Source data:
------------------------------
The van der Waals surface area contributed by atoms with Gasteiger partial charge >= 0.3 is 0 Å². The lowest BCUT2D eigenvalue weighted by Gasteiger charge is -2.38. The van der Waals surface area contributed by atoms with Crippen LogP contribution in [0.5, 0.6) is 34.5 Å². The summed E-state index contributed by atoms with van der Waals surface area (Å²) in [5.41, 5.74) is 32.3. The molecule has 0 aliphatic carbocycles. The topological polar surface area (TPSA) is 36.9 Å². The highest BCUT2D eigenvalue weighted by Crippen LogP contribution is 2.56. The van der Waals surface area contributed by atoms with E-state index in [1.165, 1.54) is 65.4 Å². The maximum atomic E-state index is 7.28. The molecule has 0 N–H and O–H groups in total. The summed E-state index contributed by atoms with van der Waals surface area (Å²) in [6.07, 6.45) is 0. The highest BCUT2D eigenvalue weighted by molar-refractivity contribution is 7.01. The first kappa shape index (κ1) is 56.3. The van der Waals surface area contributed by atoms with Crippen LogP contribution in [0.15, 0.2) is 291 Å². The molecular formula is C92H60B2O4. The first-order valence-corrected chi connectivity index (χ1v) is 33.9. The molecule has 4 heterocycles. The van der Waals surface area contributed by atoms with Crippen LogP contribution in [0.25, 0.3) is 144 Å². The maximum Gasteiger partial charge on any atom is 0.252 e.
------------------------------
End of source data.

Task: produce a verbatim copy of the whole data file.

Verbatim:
The van der Waals surface area contributed by atoms with Gasteiger partial charge >= 0.3 is 0 Å². The lowest BCUT2D eigenvalue weighted by Gasteiger charge is -2.38. The van der Waals surface area contributed by atoms with Crippen LogP contribution in [0.5, 0.6) is 34.5 Å². The summed E-state index contributed by atoms with van der Waals surface area (Å²) in [5.41, 5.74) is 32.3. The molecule has 0 aliphatic carbocycles. The topological polar surface area (TPSA) is 36.9 Å². The highest BCUT2D eigenvalue weighted by Crippen LogP contribution is 2.56. The van der Waals surface area contributed by atoms with E-state index in [1.165, 1.54) is 65.4 Å². The maximum atomic E-state index is 7.28. The molecule has 0 N–H and O–H groups in total. The summed E-state index contributed by atoms with van der Waals surface area (Å²) in [6.07, 6.45) is 0. The highest BCUT2D eigenvalue weighted by molar-refractivity contribution is 7.01. The first kappa shape index (κ1) is 56.3. The van der Waals surface area contributed by atoms with Crippen LogP contribution in [0.15, 0.2) is 291 Å². The molecular formula is C92H60B2O4. The first-order valence-corrected chi connectivity index (χ1v) is 33.9. The molecule has 4 heterocycles. The van der Waals surface area contributed by atoms with Crippen LogP contribution in [0.25, 0.3) is 144 Å². The maximum Gasteiger partial charge on any atom is 0.252 e.